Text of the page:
Indirectly, maybe. Question is too vague, but i'll address possibilities. If a crown is poorly designed with a gap in the fit on the tooth, a cavity could develop in gap. If cavity remains after tooth reduction for crown, it may continue to progress under crown. If a crown doesn't contact adjacent tooth well, food trap forms which creates a condition for a cavity to occur on adjacent tooth or at margin of crown.
This is unlikely. Crowns (which usually cover all the visible tooth) will give you better protection from decay on that tooth. If your oral hygiene is inadequate (improper flossing and brushing) decay can occur below the crown margin below the gum line. It is not uncommon to find decay on teeth adjacent to the crown again if oral hygiene is not adequate.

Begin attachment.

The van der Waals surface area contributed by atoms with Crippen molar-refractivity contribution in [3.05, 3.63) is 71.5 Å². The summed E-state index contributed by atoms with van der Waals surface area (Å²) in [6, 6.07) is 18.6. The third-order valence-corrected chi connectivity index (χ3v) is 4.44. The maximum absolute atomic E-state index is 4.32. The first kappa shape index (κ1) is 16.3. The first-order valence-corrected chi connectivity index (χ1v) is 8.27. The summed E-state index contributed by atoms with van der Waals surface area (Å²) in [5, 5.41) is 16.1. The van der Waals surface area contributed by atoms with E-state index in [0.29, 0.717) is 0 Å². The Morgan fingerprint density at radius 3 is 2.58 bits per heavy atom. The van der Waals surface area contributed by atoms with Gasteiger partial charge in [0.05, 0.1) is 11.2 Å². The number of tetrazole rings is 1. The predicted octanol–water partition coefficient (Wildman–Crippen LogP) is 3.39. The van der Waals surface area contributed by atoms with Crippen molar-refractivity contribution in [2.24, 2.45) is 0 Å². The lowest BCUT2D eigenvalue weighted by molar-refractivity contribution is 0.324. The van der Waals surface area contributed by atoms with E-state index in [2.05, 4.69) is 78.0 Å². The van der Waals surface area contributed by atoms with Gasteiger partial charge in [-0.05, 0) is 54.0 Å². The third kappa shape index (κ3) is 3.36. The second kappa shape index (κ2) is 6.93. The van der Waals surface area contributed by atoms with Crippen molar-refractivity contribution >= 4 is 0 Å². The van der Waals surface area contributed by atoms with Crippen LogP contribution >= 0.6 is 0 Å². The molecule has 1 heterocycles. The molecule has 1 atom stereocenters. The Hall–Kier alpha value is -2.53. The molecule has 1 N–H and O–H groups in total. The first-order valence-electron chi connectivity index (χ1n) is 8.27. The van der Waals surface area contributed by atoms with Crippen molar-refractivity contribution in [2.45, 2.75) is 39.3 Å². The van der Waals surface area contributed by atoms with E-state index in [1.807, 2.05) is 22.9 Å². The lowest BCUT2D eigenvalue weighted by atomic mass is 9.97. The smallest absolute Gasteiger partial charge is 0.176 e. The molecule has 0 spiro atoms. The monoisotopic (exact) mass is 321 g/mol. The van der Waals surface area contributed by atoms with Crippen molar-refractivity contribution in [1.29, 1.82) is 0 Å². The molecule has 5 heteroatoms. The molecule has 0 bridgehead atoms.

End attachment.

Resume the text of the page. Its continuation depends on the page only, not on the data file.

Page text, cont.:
Possible. It is very possible for a tooth which has been crowned to decay on the tooth structure below the crown.
A cavity begins it. All cavities start small... 1 surface of decay. The cavity spreads which results in 2 surfaces of decay. If left untreated the decay continues to spread & becomes a 3 surface cavity. Then it moves on to a 4 surface cavity. It becomes too large to fill the decayed area & a crown is needed. Deep cavities also can lead to root canals. Best to treat the 1 surface cavity & avoid crowns & root canals.